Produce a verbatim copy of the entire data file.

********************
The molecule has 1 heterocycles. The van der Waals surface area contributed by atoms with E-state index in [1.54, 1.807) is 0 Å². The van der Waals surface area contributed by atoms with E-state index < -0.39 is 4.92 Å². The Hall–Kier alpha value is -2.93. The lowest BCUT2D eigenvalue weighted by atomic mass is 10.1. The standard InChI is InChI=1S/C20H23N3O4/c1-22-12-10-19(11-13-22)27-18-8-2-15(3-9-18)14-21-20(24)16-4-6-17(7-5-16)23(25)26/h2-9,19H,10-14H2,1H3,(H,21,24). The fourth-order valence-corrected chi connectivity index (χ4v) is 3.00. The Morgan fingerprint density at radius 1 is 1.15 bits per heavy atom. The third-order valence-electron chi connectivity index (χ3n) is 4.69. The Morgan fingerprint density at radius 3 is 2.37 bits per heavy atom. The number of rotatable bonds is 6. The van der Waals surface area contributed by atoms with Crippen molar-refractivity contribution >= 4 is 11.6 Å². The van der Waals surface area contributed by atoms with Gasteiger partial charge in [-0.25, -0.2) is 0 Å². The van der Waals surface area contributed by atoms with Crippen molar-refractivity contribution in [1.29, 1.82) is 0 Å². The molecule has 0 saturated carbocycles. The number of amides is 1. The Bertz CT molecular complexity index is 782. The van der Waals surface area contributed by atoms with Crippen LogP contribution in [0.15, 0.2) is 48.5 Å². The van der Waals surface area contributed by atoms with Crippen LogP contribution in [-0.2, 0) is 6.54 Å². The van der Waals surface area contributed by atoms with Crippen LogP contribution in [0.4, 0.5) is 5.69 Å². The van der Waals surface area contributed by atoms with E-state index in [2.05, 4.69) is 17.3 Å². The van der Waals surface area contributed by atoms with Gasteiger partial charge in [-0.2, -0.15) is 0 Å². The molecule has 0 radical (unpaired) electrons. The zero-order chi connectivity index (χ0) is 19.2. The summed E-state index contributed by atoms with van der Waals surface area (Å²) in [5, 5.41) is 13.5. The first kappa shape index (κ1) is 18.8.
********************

The molecule has 1 heterocycles. The van der Waals surface area contributed by atoms with E-state index in [1.54, 1.807) is 0 Å². The van der Waals surface area contributed by atoms with E-state index < -0.39 is 4.92 Å². The Hall–Kier alpha value is -2.93. The lowest BCUT2D eigenvalue weighted by atomic mass is 10.1. The standard InChI is InChI=1S/C20H23N3O4/c1-22-12-10-19(11-13-22)27-18-8-2-15(3-9-18)14-21-20(24)16-4-6-17(7-5-16)23(25)26/h2-9,19H,10-14H2,1H3,(H,21,24). The fourth-order valence-corrected chi connectivity index (χ4v) is 3.00. The Morgan fingerprint density at radius 1 is 1.15 bits per heavy atom. The third-order valence-electron chi connectivity index (χ3n) is 4.69. The Morgan fingerprint density at radius 3 is 2.37 bits per heavy atom. The number of rotatable bonds is 6. The van der Waals surface area contributed by atoms with Crippen molar-refractivity contribution >= 4 is 11.6 Å². The van der Waals surface area contributed by atoms with Gasteiger partial charge in [-0.25, -0.2) is 0 Å². The van der Waals surface area contributed by atoms with Crippen molar-refractivity contribution in [1.29, 1.82) is 0 Å². The molecule has 0 saturated carbocycles. The number of amides is 1. The Bertz CT molecular complexity index is 782. The van der Waals surface area contributed by atoms with Crippen LogP contribution in [0.15, 0.2) is 48.5 Å². The van der Waals surface area contributed by atoms with Crippen LogP contribution in [-0.2, 0) is 6.54 Å². The van der Waals surface area contributed by atoms with Crippen LogP contribution in [0.4, 0.5) is 5.69 Å². The van der Waals surface area contributed by atoms with E-state index in [2.05, 4.69) is 17.3 Å². The van der Waals surface area contributed by atoms with Gasteiger partial charge in [-0.2, -0.15) is 0 Å². The molecule has 0 radical (unpaired) electrons. The zero-order chi connectivity index (χ0) is 19.2. The summed E-state index contributed by atoms with van der Waals surface area (Å²) in [5, 5.41) is 13.5. The first kappa shape index (κ1) is 18.8.